Canada is the World´s second largest country and its resources are plentiful. The country´s size and diversity are reflected in its wide range of culinary offerings. Canada´s gastronomy, which varies in each Province and Territory, is traditionally a blend of Indigenous, British, and French culinary traditions. More recently, successive waves of immigration in the XIX and XX century have added a whole range of new recipes and products to Canadian cookbooks. As a result, Canada´s cuisine can be described as a rich blend of products and recipes from the various cultures which represent the country´s diversity.

Due to the vastness and varied geography of Canada, each region of the country maintains its own culinary traditions. Local geography, both human and physical, very much shape each region’s traditions. In some parts of the country, bison and beef widely feature in dishes; in others, duck and goose; and in coastal areas, fish and seafood. Many typical dishes incorporate local products such as cranberries and blueberries, specific beans or vegetables, or maple syrup; Canada’s liquid gold. Canada is also well known for its bacon, ham, meat pies, and preserves.

Canada’s most famous meals include poutine, tourtière, cipaille, smoked meat and a variety of dishes featuring bison meat and salmon.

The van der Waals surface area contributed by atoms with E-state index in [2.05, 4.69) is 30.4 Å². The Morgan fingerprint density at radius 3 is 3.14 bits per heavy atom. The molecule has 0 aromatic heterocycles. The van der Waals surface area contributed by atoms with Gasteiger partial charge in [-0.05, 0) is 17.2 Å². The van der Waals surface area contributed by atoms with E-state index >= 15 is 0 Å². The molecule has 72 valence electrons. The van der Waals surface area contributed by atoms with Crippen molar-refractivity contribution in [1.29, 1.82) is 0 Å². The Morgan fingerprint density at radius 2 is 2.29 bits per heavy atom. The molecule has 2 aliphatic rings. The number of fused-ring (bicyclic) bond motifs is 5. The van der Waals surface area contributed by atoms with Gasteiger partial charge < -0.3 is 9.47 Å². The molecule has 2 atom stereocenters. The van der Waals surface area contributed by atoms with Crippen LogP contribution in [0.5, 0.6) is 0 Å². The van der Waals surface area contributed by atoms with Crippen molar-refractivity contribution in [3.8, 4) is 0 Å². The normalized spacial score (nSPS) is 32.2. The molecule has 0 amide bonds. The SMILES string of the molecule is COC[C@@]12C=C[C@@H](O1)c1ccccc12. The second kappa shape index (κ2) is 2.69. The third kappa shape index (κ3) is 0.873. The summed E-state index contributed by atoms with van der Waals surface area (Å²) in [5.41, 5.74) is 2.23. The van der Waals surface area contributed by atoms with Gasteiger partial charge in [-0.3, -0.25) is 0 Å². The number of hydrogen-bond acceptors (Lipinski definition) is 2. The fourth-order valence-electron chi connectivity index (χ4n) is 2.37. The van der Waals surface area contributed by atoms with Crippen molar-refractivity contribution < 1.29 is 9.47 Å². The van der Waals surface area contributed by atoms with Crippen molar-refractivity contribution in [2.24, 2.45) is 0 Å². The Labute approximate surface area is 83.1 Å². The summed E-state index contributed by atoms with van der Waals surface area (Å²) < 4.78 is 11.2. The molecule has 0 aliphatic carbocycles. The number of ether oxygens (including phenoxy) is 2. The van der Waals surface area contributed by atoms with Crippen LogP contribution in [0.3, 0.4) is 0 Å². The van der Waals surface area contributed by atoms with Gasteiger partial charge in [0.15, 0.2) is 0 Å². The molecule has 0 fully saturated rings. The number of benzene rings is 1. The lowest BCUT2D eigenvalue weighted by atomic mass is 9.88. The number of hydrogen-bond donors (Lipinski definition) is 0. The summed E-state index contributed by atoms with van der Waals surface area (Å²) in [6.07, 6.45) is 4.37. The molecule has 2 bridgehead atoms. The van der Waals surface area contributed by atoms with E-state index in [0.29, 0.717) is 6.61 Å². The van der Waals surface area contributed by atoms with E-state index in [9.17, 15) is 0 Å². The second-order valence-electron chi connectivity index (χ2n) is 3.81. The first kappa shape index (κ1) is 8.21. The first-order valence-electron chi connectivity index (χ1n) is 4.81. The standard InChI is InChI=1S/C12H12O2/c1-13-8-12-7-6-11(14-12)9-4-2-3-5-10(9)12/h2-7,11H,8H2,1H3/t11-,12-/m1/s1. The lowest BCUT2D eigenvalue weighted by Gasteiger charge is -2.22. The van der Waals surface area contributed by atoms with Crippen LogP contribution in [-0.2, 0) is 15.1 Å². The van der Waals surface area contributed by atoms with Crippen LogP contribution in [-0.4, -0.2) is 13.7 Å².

British Columbia

As the name suggests, much of British Columbian gastronomy has its roots in British cuisine. However, over time, the province’s deep connections with South and East Asia have had a strong influence on its cuisine.

Despite foreign influences, British Columbia is first and foremost known for its seafood products from the Pacific Ocean, such as salmon, hake, Alaska king crab, cod, oysters, shrimp, and scampi, which can be fried, grilled, or baked. British Columbian gastronomy also features traditionally indigenous products that have become very popular. For example geoduck, which has become a luxury dish in China, is the world’s largest mollusk and longest-living animal, with a lifespan of up to 168 years.

Arctic Char is also a popular product found along the Pacific Coast. The texture and taste of this fish, which lives in very cold temperatures, is similar to that of salmon. Arctic Char is very rich in Omega-3 and can be served sautéed, baked, or grilled. It is usually seasoned to taste with different spices or sauces, such as herb butter, spicy sauce or citrus sauce.

Thanks to its temperate climate, British Columbia is an important region for fruit and vegetable production. The Province’s interior is well known for its delicious apples, plums, peaches, apricots, strawberries, pears and particularly blueberries. The Okanagan Valley is also home to many of Canada’s renown vineyards which produce red, white and sparkling wines. Ice wine is also a specialty of the region.

Nanaimo bars are no-bake chocolate squares. As the name suggests, they come from the town of Nanaimo, in British Columbia, on the Canadian West Coast. They are made with cookie crumbs at the base, a vanilla-flavored buttercream or custard in the middle, and smooth dark chocolate on top.


The province of Alberta, which is landlocked and far from sea, is world famous for its cattle ranching and for the quality of its meats. Therefore, it should come as no surprise that its cuisine widely features meat prepared in a many ways such in stews, on skewers, grilled, marinated or roasted.